When Noisebridge opened the doors of its first hackerspace location in San Francisco’s Mission district in 2008, it had nothing but a large table and few chairs found on the street.
Today, it looks like a mad scientist has been methodically hoarding tools, inventions, art, supplies and a little bit of everything else for five years. The 350 people who come through Noisebridge each week have a habit of leaving a mark, whether by donating a tool or building something that other visitors add to bit by bit. Anyone can be a paid member or a free user of the space, and over the years they have built it into a place where you can code, sew, hack hardware, cook, build robots, woodwork, learn, teach and more.
The members really are mad scientists. Anything left out in the communal spaces is fair game to “hack into a giant robot,” according to co-founder Mitch Altman. Members once took a broken down wheelchair and turned it into a brainwave-controlled robot named M.C. Hawking. Another person made pants with a built-in keyboard. The Spacebridge group has sent high altitude balloons to near space, where they captured gorgeous videos of the Earth. And once a month, the Vegan Hackers teach their pupils how to make classic fare like sushi and dumplings out of vegan ingredients.
Altman said the power of a hackerspace becomes apparent when you look at projects that built off one another. A member once built an anklet that buzzes at the exact point that it faces north. After a few weeks, the wearer has an innate sense of direction. Then another member built a dress covered in vertical stripes of LEDs. The stripe pointing north glows.
“Individuals pick up on stuff other people are doing here. That’s even cooler to me than any specific project,” Altman said. “You look around here, there’s no dividing walls. It’s all open. Sewing and soldering and cooking all happen together. When people are exposed to this, there’s no barrier, no matter how little you know, to come learn from what people are doing. That’s the culture at Noisebridge and pretty much all hackerspaces; no matter how little you know, you know something others don’t, and you can show it to other people and they’ll be thankful.”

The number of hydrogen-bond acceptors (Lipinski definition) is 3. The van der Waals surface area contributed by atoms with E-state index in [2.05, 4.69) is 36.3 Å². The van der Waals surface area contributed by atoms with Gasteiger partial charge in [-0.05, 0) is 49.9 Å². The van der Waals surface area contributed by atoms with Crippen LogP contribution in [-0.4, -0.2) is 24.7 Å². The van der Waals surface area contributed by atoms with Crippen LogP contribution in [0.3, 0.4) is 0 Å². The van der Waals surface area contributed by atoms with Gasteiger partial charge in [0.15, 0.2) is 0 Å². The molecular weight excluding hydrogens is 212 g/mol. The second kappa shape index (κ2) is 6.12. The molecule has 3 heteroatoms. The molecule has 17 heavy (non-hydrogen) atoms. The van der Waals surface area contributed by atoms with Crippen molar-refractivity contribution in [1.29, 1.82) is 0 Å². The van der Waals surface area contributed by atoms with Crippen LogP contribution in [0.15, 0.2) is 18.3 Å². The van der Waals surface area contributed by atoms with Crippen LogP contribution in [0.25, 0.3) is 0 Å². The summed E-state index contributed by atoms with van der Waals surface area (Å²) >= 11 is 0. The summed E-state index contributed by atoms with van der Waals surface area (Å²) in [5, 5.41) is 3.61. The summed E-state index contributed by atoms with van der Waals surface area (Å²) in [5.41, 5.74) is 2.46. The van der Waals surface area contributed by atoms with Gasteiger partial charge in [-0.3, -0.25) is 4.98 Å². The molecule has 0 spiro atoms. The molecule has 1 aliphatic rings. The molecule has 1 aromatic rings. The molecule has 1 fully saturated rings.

Altman, who is considered a pioneer of virtual reality and co-founded the electronics company 3ware, founded the space with computer security researcher Jacob Appelbaum after years of attending hacking conferences. He’d always felt like an outsider, but at the conferences he finally felt comfortable. He sat in on a lecture at the 2007 Chaos Communication Camp where a group of Germans described the process of starting a hackerspace and suddenly realized his sense of belonging didn’t have to end after each conference.
Noisebridge began. A small group met at coffee shops each week, but quickly grew too large. They adopted a warehouse as an informal meeting ground and then in 2008 found their first space in the Mission. They outgrew that too, and in 2009 moved to their current location a block and a half away.
Appelbaum isn’t around at Noisebridge anymore. As the former spokesperson for Wikileaks and spokesperson and developer for Tor, a network that anonymizes internet users, he became a frequent target for the U.S. government. He now lives in Berlin. His ideals live on in Noisebridge’s hosting of a Tor exit node, which is a necessary visible part of the network that allows other people to remain anonymous. It has brought the FBI to the door twice.
Altman is also frequently absent, as he is constantly visiting hackerspaces and teaching beginning hacker courses around the world. But he’s at Noisebridge enough to know all the regulars and inspire lionizing among the newcomers. During a tour around the space, he doled out advice, hugs and conversation with unwavering patience to the dozen people who approached him. At 7 p.m. he began setting up for a circuit hacking class he was teaching that night.
Being a free-to-all space has its problems. Homeless people are free to use the tools and resources, and have done so in the past to start a new source of sustainable income, but some only see it as a warm place to sleep. Money boxes and tools go missing on occasion.
Noisebridge is also anarchist, which means there are no leaders. There is only one rule: Be excellent to each other. Members debate varying takes on the meaning of excellence in order to solve problems. Sometimes petty nastiness crops up on their mailing list. A handful of people have been banned from the premises for their behavior.
But things have a way of working out, as evidenced by the calm collaboration and sheer number of projects happening on any given night. Even the dire financial situation Noisebridge found itself in in March resolved itself. About two-thirds of the space’s income comes from the $80 a month official members pay (or the $40 they pay at the “starving hacker” rate). The remaining third is made up of donations, be it $5 from a regular visitor or $1,000 from a kind stranger. A two month dip in donations left Noisebridge in danger of being unable to pay the $5,000 it needs each month to survive. A fundraiser and treasurer’s plead for funds brought in enough money to go on.
“Too many of us on our planet are spending way, way, way too much time doing stuff we don’t like, and definitely too much time doing stuff we don’t love,” Altman said. “If we’re not spending all of our time doing what we love, then your life goes away and you’re going to die not having done what you love. And that’s a waste. (At Noisebridge), people can explore and do what they love. “
This post was updated at 10 a.m. PT on August 22 with a high altitude balloon video created by Noisebridge members. The video originally included was by Sector67, a hackerspace in Madison, Wis.